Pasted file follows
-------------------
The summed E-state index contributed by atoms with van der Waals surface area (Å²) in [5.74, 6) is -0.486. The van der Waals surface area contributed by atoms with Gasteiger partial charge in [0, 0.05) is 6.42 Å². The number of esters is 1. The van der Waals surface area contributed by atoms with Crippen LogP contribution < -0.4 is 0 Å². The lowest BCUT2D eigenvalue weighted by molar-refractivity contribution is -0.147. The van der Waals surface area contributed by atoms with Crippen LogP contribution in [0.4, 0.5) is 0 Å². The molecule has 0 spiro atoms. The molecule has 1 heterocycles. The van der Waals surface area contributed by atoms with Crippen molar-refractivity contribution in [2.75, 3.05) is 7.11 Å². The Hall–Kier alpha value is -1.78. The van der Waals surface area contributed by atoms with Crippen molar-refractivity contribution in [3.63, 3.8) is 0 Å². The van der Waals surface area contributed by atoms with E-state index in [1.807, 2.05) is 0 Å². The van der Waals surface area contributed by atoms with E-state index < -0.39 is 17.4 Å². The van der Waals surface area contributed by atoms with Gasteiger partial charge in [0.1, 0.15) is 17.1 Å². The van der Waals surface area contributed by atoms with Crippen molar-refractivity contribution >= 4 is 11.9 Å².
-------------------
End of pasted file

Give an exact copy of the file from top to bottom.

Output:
The summed E-state index contributed by atoms with van der Waals surface area (Å²) in [5.74, 6) is -0.486. The van der Waals surface area contributed by atoms with Gasteiger partial charge in [0, 0.05) is 6.42 Å². The number of esters is 1. The van der Waals surface area contributed by atoms with Crippen LogP contribution < -0.4 is 0 Å². The lowest BCUT2D eigenvalue weighted by molar-refractivity contribution is -0.147. The van der Waals surface area contributed by atoms with Crippen LogP contribution in [0.4, 0.5) is 0 Å². The molecule has 0 spiro atoms. The molecule has 1 heterocycles. The van der Waals surface area contributed by atoms with Crippen molar-refractivity contribution in [2.75, 3.05) is 7.11 Å². The Hall–Kier alpha value is -1.78. The van der Waals surface area contributed by atoms with Crippen molar-refractivity contribution in [3.63, 3.8) is 0 Å². The van der Waals surface area contributed by atoms with E-state index in [1.807, 2.05) is 0 Å². The van der Waals surface area contributed by atoms with E-state index < -0.39 is 17.4 Å². The van der Waals surface area contributed by atoms with Gasteiger partial charge in [0.1, 0.15) is 17.1 Å². The van der Waals surface area contributed by atoms with Crippen molar-refractivity contribution >= 4 is 11.9 Å².